Breast cancer is the most common cancer among women, other than skin cancer. And according to the American Cancer Society, it is the second leading cause of cancer death in women; the chance of a woman having invasive breast cancer sometime during her life is about 1 in 8.
But the good news is that cancer death rates are going down. Improved treatment capabilities and earlier detection are credited for helping women catch it early.
"Every woman is at risk, and the risk increases as you age," explains Deborah Kerlin, MD, director of breast health services for John Muir Health. "It is important for each woman to be familiar with the physical characteristics of her own breasts so that she is aware of changes that may occur over time."
Fortunately, most changes are normal and benign. If there is a problem, early identification allows for rapid evaluation and increases the potential for successful treatment.
"Most suspected risk factors are not fully understood and therefore can't be controlled," says Carolyn Berson RN, MSN, nurse educator/patient navigator at John Muir Health. "But you can take steps for early detection and appropriate treatment."
Proactive measures include:
- Performing breast self-exams (BSE) beginning at age 20.
- Having a clinical breast exam (CBE) every three years by a health professional if you are 20-39 years old. Then annually after age 40.
- Annual mammograms for women over 40.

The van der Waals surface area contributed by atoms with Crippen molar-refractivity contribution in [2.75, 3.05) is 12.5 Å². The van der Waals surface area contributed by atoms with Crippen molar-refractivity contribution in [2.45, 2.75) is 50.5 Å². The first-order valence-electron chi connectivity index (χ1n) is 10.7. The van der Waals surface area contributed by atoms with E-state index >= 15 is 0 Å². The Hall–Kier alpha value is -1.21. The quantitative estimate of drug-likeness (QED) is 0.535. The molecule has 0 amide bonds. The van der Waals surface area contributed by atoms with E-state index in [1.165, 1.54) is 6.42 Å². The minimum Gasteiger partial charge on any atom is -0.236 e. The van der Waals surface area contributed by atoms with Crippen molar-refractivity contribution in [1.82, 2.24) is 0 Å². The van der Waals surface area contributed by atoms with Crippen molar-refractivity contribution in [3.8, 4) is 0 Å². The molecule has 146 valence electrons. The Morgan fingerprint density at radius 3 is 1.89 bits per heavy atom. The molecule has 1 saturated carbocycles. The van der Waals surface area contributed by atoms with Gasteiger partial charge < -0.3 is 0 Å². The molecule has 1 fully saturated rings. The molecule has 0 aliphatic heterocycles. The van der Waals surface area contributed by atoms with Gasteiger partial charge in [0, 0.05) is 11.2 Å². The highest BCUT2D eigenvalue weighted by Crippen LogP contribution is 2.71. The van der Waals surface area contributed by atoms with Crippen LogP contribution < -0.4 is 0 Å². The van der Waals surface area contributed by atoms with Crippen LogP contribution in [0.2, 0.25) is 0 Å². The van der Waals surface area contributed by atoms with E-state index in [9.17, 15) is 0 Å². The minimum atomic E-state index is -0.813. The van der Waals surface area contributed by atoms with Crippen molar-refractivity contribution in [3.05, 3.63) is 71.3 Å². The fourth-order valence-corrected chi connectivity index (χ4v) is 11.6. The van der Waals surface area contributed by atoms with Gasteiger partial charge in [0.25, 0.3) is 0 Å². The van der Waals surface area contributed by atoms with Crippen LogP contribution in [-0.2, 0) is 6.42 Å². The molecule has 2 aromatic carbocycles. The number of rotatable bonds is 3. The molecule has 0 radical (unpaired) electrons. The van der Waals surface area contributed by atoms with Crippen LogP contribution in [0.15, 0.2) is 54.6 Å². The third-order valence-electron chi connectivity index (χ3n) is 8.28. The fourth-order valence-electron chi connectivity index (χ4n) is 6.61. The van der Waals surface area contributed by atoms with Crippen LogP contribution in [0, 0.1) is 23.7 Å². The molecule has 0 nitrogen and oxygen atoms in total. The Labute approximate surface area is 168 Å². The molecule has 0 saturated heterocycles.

What to look for
Women should know how their breasts normally look and feel. Beginning at age 20, you may want to examine your breasts once in a while.
The best time to do a breast self-exam is 7 to 10 days after the start of your menstrual period, when swelling and tenderness are minimal. If you no longer have periods, are pregnant, or are currently breastfeeding, choose a regular time for BSE. Look for:
- Lump or mass in breast or armpit
- Change in size or shape of breast
- Dimpling or redness of the skin
- Itching, scales, sores, or rashes
- Sudden nipple inversion
- Abnormal nipple discharge or bleeding
See your doctor if you have any of these symptoms. And remember, 8 out of 10 breast lumps are not cancerous.
Your doctor will first carefully feel the lump and surrounding tissue. Then the doctor may use mammography, and in some cases an ultrasound test, to help identify the breast mass. A needle aspiration or needle biopsy of the mass may yield fluid or indicate a solid mass, giving additional information.
Techniques such as stereotactic breast biopsy, where delicate instruments are guided to a specific area by the use of three-dimensional scanning, and core biopsy guided by ultrasound, make the procedures more reliable, cost-effective, and less invasive than surgical biopsy.
Mammograms are quick and easy. As you stand facing the X-ray equipment, the technologist places your breast between two plastic plates, compressing it briefly.
The process is designed to get a clear picture of your breast. The entire procedure only takes 5 to 10 minutes and may detect lumps that are still too small to feel.
"Screening mammography is the best tool available to screen for breast cancer," observes Vivian Wing, MD, chair of the department of medical imaging at John Muir Health. "Multiple, randomized, controlled trials and observational trials have clearly shown a decrease in breast cancer mortality with screening," she says
Those without insurance and low-income and underinsured women can call 1-800-4-CANCER for details about free annual mammography screenings.
Health care providers agree that no one method of detection is 100 percent accurate. But what is important is that if you do have a suspicious lump, you catch it early.
A three-pronged approach of BSE, CBE, and mammography is your best chance at early detection.
"Learning and practicing BSE, staying on a regular schedule of clinical breast exams and following the appropriate guidelines for mammograms are all highly effective screening tools," notes Dr. Kerlin. "Early diagnosis and treatment are key."